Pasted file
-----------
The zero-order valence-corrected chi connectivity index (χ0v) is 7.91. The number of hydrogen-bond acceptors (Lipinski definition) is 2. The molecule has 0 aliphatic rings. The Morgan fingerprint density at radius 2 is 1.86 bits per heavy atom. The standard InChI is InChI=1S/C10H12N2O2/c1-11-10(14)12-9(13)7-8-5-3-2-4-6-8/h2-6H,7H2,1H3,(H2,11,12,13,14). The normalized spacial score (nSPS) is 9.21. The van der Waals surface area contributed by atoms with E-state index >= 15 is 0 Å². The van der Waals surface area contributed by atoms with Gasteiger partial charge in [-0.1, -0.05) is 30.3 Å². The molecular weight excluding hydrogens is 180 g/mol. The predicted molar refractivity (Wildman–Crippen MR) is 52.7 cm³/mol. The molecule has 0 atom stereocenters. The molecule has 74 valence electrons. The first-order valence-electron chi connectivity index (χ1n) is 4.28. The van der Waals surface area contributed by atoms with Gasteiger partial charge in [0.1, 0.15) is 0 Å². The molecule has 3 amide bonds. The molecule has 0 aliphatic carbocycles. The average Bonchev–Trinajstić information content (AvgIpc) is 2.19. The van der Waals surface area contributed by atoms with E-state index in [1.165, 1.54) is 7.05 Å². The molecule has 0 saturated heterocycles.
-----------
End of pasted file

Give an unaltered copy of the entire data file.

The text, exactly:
The zero-order valence-corrected chi connectivity index (χ0v) is 7.91. The number of hydrogen-bond acceptors (Lipinski definition) is 2. The molecule has 0 aliphatic rings. The Morgan fingerprint density at radius 2 is 1.86 bits per heavy atom. The standard InChI is InChI=1S/C10H12N2O2/c1-11-10(14)12-9(13)7-8-5-3-2-4-6-8/h2-6H,7H2,1H3,(H2,11,12,13,14). The normalized spacial score (nSPS) is 9.21. The van der Waals surface area contributed by atoms with E-state index >= 15 is 0 Å². The van der Waals surface area contributed by atoms with Gasteiger partial charge in [-0.1, -0.05) is 30.3 Å². The molecular weight excluding hydrogens is 180 g/mol. The predicted molar refractivity (Wildman–Crippen MR) is 52.7 cm³/mol. The molecule has 0 atom stereocenters. The molecule has 74 valence electrons. The first-order valence-electron chi connectivity index (χ1n) is 4.28. The van der Waals surface area contributed by atoms with Gasteiger partial charge in [0.1, 0.15) is 0 Å². The molecule has 3 amide bonds. The molecule has 0 aliphatic carbocycles. The average Bonchev–Trinajstić information content (AvgIpc) is 2.19. The van der Waals surface area contributed by atoms with E-state index in [1.165, 1.54) is 7.05 Å². The molecule has 0 saturated heterocycles.